“When we recruit them first, this is the first training they have. They cannot fly if they do not have first aid or safety training.”
Aside from learning how to deal with medical emergencies such as heart attacks, strokes, and deep vein thrombosis, cabin crew members are also taught how to deliver babies.
In SAA’s history, two passengers gave birth while on board.
“We had a birth on board one of our flights to New York in 2013, that was our second birth in the history of SAA,” said Horn.
“As an airline we would have not allowed the woman to fly if we had known she was at an advanced stage, however it was a case of her concealing her pregnancy. Safe to say the cabin crew did a perfect job of delivering the baby.”
Horn added: “Sometimes really complicated medical emergencies arise which require help. So if there is a doctor on board, they will get his or her help.”
If there aren’t any doctors on board and the cabin crew need assistance, they can make use of SAA’s chief medical officer, who is on call 24 hours day, 365 days a year.
“Via a satellite communication call, the cabin crew can call our chief medical officer on ground to assist them with whatever advice they require.”
Sonja Muller, who is a flight attendant with SAA for the last six years, said cabin crew members monitor passengers from the time they step on the plane till they land.
“As customers board we start assessing them, and if someone looks a bit ill or looks nervous about flying we pay special attention to them throughout the flight.”
“We also check the passenger list to see if any doctors are on board if we require any help from them.”
Khensani Nyembe, who is also a cabin crew member for SAA for the past four years, said: “We don’t get signed off unless we have covered all our bases and know everything.”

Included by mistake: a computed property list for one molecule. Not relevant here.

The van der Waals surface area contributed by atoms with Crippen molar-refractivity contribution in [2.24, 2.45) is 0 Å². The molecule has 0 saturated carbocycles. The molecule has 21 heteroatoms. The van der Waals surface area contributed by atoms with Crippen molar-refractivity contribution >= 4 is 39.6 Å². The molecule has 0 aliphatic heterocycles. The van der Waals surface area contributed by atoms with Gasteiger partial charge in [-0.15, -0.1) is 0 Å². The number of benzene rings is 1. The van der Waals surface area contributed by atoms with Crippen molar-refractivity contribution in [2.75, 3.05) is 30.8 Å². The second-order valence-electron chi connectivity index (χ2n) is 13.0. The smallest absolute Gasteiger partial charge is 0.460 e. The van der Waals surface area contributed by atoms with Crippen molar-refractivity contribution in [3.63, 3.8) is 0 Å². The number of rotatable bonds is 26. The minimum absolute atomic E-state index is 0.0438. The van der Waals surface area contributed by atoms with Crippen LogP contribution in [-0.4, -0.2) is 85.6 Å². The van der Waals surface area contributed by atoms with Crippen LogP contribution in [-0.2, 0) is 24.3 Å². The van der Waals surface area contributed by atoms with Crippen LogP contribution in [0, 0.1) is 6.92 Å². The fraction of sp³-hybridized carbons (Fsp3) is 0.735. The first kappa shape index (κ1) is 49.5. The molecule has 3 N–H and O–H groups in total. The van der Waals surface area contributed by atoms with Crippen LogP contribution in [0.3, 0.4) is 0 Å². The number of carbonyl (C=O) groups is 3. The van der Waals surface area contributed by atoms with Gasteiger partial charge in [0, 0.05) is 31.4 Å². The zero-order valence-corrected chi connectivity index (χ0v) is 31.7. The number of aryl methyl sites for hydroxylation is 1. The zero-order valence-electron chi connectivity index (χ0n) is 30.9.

They are also taught how to deal with drunk and disorderly passengers.
“We have a very tactful way of dealing with drunk people,” said Muller.
“We monitor how much alcohol we give our passengers, and if they have had too much we politely ask them if they would like a cup of coffee or water.”
“If they are disruptive we make them aware that it is affecting other passengers, and if they continue to act in a disruptive manner we alert the captain, who then makes the decision on what steps to take and whether to hand the person over to authorities once we land.”
The cabin crew, including the pilots, undergo refresher courses on managing disruptive passengers and medical emergencies.
“Each year for five days the cabin crew attend safety and first aid refresher courses to sharpen their skills,” said Horn.
”Pilots also do simulations every six months , and aircrafts are thoroughly checked regularly and must be certified air worthy before taking off.”
Having saved a number of lives on board, Horn said she was “extremely proud” of all the cabin crew members of SAA.
“I am extremely impressed by what they have achieved so far,” said Horn.
“We are aligned with the Resuscitation Council of Southern Africa school, and when the council has their yearly meeting with nurses, doctors and paramedics they use SAA crew members as examples of automated external defibrillator achievements. SAA has saved the most lives in the country using automated external defibrilators .”